Last week, the Globe and Mail reported that researchers at Western University in London, Ontario have developed a new blood test to assess whether an individual has suffered a concussion – and the test has an amazingly high accuracy rate of 90%!
The results are still preliminary, with a small test size of 12 concussed male athletes and 17 non-concussed male athletes; however, the results are convincing and have been published in the peer-reviewed medical journal Metabolomics.
If this test is validated through further study, it could make a significant difference for people who have suffered a concussion. Concussions and other brain injuries have often been called the “invisible disability” because they are typically not physically apparent and are difficult to accurately test for. An accurate blood test for concussions would provide the patient and medical professionals with concrete evidence of the injury. This would make it easier for medical practitioners to know when to treat for concussions and – critically – for individuals to know when they need to be extra cautious.
A test like this would be especially useful for athletes. As the article states, “While a blood test can’t prevent initial concussions from happening, it can alert the athlete he or she needs to rest or run the risk of suffering a second, more critical concussion”. When additional advancements are made, the researchers believe trainers and coaches may be able to have a concussion test on the bench with them so they will know when the risk of repetitive brain trauma is too high to send an athlete back into the game.
Remember, concussions are brain injuries and therefore must be taken very seriously. Every time a person gets a successive concussion, the possibility of permanent damage and death rises exponentially. “Second Impact Syndrome” is when a pre-existing head injury followed by another trauma to the head causes death, and it is of particular concern for athletes.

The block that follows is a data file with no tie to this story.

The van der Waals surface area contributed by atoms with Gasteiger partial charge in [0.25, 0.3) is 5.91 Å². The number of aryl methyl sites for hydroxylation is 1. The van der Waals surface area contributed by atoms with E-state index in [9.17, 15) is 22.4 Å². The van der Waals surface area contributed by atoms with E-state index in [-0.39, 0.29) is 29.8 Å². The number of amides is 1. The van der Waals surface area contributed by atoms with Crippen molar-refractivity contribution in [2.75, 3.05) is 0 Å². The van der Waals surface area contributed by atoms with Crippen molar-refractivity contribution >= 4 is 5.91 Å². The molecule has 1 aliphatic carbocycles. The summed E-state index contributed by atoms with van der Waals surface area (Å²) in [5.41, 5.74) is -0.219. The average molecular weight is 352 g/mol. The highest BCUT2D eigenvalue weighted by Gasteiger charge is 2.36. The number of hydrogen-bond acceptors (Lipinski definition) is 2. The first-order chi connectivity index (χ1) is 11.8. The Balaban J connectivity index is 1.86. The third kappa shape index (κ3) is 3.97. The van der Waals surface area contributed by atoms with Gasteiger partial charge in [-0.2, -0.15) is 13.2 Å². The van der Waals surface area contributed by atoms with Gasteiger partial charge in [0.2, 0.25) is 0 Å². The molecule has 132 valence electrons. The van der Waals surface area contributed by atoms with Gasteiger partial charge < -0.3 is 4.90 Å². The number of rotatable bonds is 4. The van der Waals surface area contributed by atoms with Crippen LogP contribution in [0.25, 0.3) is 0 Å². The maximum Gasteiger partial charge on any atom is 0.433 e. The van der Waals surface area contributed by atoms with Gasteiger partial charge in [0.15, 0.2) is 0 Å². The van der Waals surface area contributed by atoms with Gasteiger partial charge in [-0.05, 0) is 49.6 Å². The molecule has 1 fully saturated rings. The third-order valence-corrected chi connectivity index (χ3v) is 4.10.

If you want to learn more about concussions, I encourage you to view the concussion handbooks created by the Ontario Brain Injury Association (OBIA). They provide an overview about concussions and recovery:
If you have been in an accident and are experiencing symptoms of concussion, you should seek treatment for a brain injury as soon as possible.
Roger R. Foisy is an experienced Personal Injury Lawyer in Ontario who has helped clients with brain injuries receive compensation. If you or a loved one have suffered a brain injury, please contact us for immediate support and a free consultation.
I Encourage You to Watch My Mild Traumatic Brain Injury Video Series:
- What is a Mild Traumatic Brain Injury (mTBI)?
- Why are Mild Traumatic Brain Injuries Often Missed?
- Accessing Funding for Medical Rehabilitation after Suffering a Mild Traumatic Brain Injury in a Motor Vehicle Accident
- Finding the Right Team for Your Mild Traumatic Brain Injury
- Coping with the Emotional and Psychological Impact of a Mild Traumatic Brain Injury
*Roger R. Foisy has completed courses in Neurorehabilitation, Neurobehavioural Disorders, Advanced Brain Injury Rehabilitation, and Acquired Brain Injury from Brock University. However, he is not a medical professional. The advice in this blog is not intended as a substitute for medical advice.